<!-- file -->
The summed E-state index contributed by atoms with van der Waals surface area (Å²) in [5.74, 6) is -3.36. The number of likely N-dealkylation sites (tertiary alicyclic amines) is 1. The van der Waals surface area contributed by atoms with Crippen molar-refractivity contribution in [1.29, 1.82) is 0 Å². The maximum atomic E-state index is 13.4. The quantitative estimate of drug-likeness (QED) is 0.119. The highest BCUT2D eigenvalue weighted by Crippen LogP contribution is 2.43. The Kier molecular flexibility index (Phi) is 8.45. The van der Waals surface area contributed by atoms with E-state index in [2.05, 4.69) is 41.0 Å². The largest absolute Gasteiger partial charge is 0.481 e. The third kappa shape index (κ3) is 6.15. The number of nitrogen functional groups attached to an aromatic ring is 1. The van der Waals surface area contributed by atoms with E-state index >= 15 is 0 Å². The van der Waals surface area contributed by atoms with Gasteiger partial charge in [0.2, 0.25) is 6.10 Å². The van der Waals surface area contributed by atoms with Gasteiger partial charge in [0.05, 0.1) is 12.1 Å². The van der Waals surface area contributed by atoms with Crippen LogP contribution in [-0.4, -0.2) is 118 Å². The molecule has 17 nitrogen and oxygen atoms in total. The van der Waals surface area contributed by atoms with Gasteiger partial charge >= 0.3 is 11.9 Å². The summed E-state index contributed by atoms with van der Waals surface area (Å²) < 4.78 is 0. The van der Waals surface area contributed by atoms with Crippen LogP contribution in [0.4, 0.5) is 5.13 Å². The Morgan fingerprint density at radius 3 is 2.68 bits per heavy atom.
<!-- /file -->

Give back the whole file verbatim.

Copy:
The summed E-state index contributed by atoms with van der Waals surface area (Å²) in [5.74, 6) is -3.36. The number of likely N-dealkylation sites (tertiary alicyclic amines) is 1. The van der Waals surface area contributed by atoms with Crippen molar-refractivity contribution in [1.29, 1.82) is 0 Å². The maximum atomic E-state index is 13.4. The quantitative estimate of drug-likeness (QED) is 0.119. The highest BCUT2D eigenvalue weighted by Crippen LogP contribution is 2.43. The Kier molecular flexibility index (Phi) is 8.45. The van der Waals surface area contributed by atoms with E-state index in [2.05, 4.69) is 41.0 Å². The largest absolute Gasteiger partial charge is 0.481 e. The third kappa shape index (κ3) is 6.15. The number of nitrogen functional groups attached to an aromatic ring is 1. The van der Waals surface area contributed by atoms with E-state index >= 15 is 0 Å². The van der Waals surface area contributed by atoms with Gasteiger partial charge in [0.2, 0.25) is 6.10 Å². The van der Waals surface area contributed by atoms with Gasteiger partial charge in [0.05, 0.1) is 12.1 Å². The van der Waals surface area contributed by atoms with Crippen LogP contribution in [-0.4, -0.2) is 118 Å². The molecule has 17 nitrogen and oxygen atoms in total. The van der Waals surface area contributed by atoms with Gasteiger partial charge >= 0.3 is 11.9 Å². The summed E-state index contributed by atoms with van der Waals surface area (Å²) < 4.78 is 0. The van der Waals surface area contributed by atoms with Crippen LogP contribution in [0.4, 0.5) is 5.13 Å². The Morgan fingerprint density at radius 3 is 2.68 bits per heavy atom.